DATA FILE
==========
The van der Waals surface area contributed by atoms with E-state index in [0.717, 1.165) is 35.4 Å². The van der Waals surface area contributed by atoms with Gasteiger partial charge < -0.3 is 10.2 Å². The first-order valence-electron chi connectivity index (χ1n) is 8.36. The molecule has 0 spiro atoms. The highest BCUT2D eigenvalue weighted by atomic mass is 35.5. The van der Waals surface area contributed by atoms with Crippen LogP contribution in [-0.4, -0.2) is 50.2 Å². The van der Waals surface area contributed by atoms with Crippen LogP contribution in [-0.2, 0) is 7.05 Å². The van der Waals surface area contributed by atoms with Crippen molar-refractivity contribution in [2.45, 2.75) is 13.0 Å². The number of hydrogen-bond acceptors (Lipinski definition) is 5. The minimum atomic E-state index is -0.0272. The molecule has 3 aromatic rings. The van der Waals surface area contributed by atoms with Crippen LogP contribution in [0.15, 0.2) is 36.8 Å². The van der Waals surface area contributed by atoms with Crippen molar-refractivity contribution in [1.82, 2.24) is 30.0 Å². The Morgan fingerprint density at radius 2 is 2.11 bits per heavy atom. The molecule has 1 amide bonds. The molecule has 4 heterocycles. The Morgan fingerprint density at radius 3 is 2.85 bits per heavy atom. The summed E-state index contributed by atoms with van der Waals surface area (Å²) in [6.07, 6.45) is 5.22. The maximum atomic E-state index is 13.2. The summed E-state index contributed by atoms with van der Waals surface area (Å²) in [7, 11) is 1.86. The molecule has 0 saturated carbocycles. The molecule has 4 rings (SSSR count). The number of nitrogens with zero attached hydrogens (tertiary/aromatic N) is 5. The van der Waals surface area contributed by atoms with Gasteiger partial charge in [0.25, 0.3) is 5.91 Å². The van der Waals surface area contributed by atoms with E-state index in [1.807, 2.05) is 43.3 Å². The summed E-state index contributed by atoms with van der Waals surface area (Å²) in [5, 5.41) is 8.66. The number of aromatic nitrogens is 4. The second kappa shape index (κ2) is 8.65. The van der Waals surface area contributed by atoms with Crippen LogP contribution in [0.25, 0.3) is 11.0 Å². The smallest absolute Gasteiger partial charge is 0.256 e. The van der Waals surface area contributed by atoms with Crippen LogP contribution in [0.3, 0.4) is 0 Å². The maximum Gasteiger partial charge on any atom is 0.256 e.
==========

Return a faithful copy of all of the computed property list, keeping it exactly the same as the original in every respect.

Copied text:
The van der Waals surface area contributed by atoms with E-state index in [0.717, 1.165) is 35.4 Å². The van der Waals surface area contributed by atoms with Gasteiger partial charge < -0.3 is 10.2 Å². The first-order valence-electron chi connectivity index (χ1n) is 8.36. The molecule has 0 spiro atoms. The highest BCUT2D eigenvalue weighted by atomic mass is 35.5. The van der Waals surface area contributed by atoms with Crippen LogP contribution in [-0.4, -0.2) is 50.2 Å². The van der Waals surface area contributed by atoms with Crippen LogP contribution in [-0.2, 0) is 7.05 Å². The van der Waals surface area contributed by atoms with Crippen molar-refractivity contribution in [2.45, 2.75) is 13.0 Å². The number of hydrogen-bond acceptors (Lipinski definition) is 5. The minimum atomic E-state index is -0.0272. The molecule has 3 aromatic rings. The van der Waals surface area contributed by atoms with Crippen LogP contribution in [0.15, 0.2) is 36.8 Å². The van der Waals surface area contributed by atoms with Crippen molar-refractivity contribution in [1.82, 2.24) is 30.0 Å². The Morgan fingerprint density at radius 2 is 2.11 bits per heavy atom. The molecule has 1 amide bonds. The molecule has 4 heterocycles. The Morgan fingerprint density at radius 3 is 2.85 bits per heavy atom. The summed E-state index contributed by atoms with van der Waals surface area (Å²) in [6.07, 6.45) is 5.22. The maximum atomic E-state index is 13.2. The summed E-state index contributed by atoms with van der Waals surface area (Å²) in [7, 11) is 1.86. The molecule has 0 saturated carbocycles. The molecule has 4 rings (SSSR count). The number of nitrogens with zero attached hydrogens (tertiary/aromatic N) is 5. The van der Waals surface area contributed by atoms with Gasteiger partial charge in [0.25, 0.3) is 5.91 Å². The van der Waals surface area contributed by atoms with E-state index in [1.807, 2.05) is 43.3 Å². The summed E-state index contributed by atoms with van der Waals surface area (Å²) in [5, 5.41) is 8.66. The number of aromatic nitrogens is 4. The second kappa shape index (κ2) is 8.65. The van der Waals surface area contributed by atoms with Crippen LogP contribution in [0.25, 0.3) is 11.0 Å². The smallest absolute Gasteiger partial charge is 0.256 e. The van der Waals surface area contributed by atoms with Crippen LogP contribution in [0.3, 0.4) is 0 Å². The maximum Gasteiger partial charge on any atom is 0.256 e.